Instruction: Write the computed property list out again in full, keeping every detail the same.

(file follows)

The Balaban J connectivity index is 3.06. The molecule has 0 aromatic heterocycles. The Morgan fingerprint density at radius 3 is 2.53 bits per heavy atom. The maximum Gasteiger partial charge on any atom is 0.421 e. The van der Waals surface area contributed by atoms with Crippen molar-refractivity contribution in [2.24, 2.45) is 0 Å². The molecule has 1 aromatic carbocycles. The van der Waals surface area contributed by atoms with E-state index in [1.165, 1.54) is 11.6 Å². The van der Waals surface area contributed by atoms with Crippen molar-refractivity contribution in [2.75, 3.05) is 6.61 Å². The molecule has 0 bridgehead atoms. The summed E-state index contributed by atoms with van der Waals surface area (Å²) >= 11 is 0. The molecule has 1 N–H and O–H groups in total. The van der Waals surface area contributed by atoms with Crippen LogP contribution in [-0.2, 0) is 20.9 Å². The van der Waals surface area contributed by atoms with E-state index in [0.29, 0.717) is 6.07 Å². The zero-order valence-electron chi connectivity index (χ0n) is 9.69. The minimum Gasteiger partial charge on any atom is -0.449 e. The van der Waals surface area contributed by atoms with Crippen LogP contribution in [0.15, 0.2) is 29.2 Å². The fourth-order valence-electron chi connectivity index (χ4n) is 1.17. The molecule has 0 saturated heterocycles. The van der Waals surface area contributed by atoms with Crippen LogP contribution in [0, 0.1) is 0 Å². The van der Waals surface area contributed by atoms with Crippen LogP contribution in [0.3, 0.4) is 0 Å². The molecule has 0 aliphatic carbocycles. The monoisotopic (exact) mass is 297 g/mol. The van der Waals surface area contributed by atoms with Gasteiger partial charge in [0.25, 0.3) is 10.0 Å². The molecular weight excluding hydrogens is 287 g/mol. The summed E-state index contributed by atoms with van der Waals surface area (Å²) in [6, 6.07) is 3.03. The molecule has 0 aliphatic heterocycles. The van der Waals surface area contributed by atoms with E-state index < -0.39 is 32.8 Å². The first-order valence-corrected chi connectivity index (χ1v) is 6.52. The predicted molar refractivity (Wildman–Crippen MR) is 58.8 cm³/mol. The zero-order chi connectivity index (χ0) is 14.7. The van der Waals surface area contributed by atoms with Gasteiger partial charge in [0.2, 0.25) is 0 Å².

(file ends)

The Balaban J connectivity index is 3.06. The molecule has 0 aromatic heterocycles. The Morgan fingerprint density at radius 3 is 2.53 bits per heavy atom. The maximum Gasteiger partial charge on any atom is 0.421 e. The van der Waals surface area contributed by atoms with Crippen molar-refractivity contribution in [2.24, 2.45) is 0 Å². The molecule has 1 aromatic carbocycles. The van der Waals surface area contributed by atoms with E-state index in [1.165, 1.54) is 11.6 Å². The van der Waals surface area contributed by atoms with Crippen molar-refractivity contribution in [2.75, 3.05) is 6.61 Å². The molecule has 0 bridgehead atoms. The summed E-state index contributed by atoms with van der Waals surface area (Å²) >= 11 is 0. The molecule has 1 N–H and O–H groups in total. The van der Waals surface area contributed by atoms with Crippen LogP contribution in [-0.2, 0) is 20.9 Å². The van der Waals surface area contributed by atoms with E-state index in [0.29, 0.717) is 6.07 Å². The zero-order valence-electron chi connectivity index (χ0n) is 9.69. The minimum Gasteiger partial charge on any atom is -0.449 e. The van der Waals surface area contributed by atoms with Crippen LogP contribution in [0.15, 0.2) is 29.2 Å². The fourth-order valence-electron chi connectivity index (χ4n) is 1.17. The molecule has 0 saturated heterocycles. The van der Waals surface area contributed by atoms with Crippen LogP contribution in [0, 0.1) is 0 Å². The van der Waals surface area contributed by atoms with Crippen LogP contribution in [0.3, 0.4) is 0 Å². The molecule has 0 aliphatic carbocycles. The monoisotopic (exact) mass is 297 g/mol. The van der Waals surface area contributed by atoms with Gasteiger partial charge in [0.25, 0.3) is 10.0 Å². The molecular weight excluding hydrogens is 287 g/mol. The summed E-state index contributed by atoms with van der Waals surface area (Å²) in [6, 6.07) is 3.03. The molecule has 0 aliphatic heterocycles. The van der Waals surface area contributed by atoms with E-state index < -0.39 is 32.8 Å². The first-order valence-corrected chi connectivity index (χ1v) is 6.52. The predicted molar refractivity (Wildman–Crippen MR) is 58.8 cm³/mol. The zero-order chi connectivity index (χ0) is 14.7. The van der Waals surface area contributed by atoms with Gasteiger partial charge in [0.2, 0.25) is 0 Å².